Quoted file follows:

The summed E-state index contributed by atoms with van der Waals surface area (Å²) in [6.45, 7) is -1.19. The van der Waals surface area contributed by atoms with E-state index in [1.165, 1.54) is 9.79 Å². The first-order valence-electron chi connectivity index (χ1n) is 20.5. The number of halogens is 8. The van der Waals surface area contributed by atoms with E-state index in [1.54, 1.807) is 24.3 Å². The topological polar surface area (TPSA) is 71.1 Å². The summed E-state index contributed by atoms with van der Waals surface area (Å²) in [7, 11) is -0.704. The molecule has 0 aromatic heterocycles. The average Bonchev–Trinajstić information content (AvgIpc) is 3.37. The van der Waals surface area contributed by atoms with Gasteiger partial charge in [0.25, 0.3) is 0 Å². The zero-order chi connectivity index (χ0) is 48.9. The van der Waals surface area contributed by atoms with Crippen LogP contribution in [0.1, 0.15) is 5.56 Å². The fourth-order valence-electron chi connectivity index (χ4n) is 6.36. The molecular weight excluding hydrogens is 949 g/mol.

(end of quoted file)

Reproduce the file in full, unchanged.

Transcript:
The summed E-state index contributed by atoms with van der Waals surface area (Å²) in [6.45, 7) is -1.19. The van der Waals surface area contributed by atoms with E-state index in [1.165, 1.54) is 9.79 Å². The first-order valence-electron chi connectivity index (χ1n) is 20.5. The number of halogens is 8. The van der Waals surface area contributed by atoms with E-state index in [1.54, 1.807) is 24.3 Å². The topological polar surface area (TPSA) is 71.1 Å². The summed E-state index contributed by atoms with van der Waals surface area (Å²) in [7, 11) is -0.704. The molecule has 0 aromatic heterocycles. The average Bonchev–Trinajstić information content (AvgIpc) is 3.37. The van der Waals surface area contributed by atoms with Gasteiger partial charge in [0.25, 0.3) is 0 Å². The zero-order chi connectivity index (χ0) is 48.9. The van der Waals surface area contributed by atoms with Crippen LogP contribution in [0.1, 0.15) is 5.56 Å². The fourth-order valence-electron chi connectivity index (χ4n) is 6.36. The molecular weight excluding hydrogens is 949 g/mol.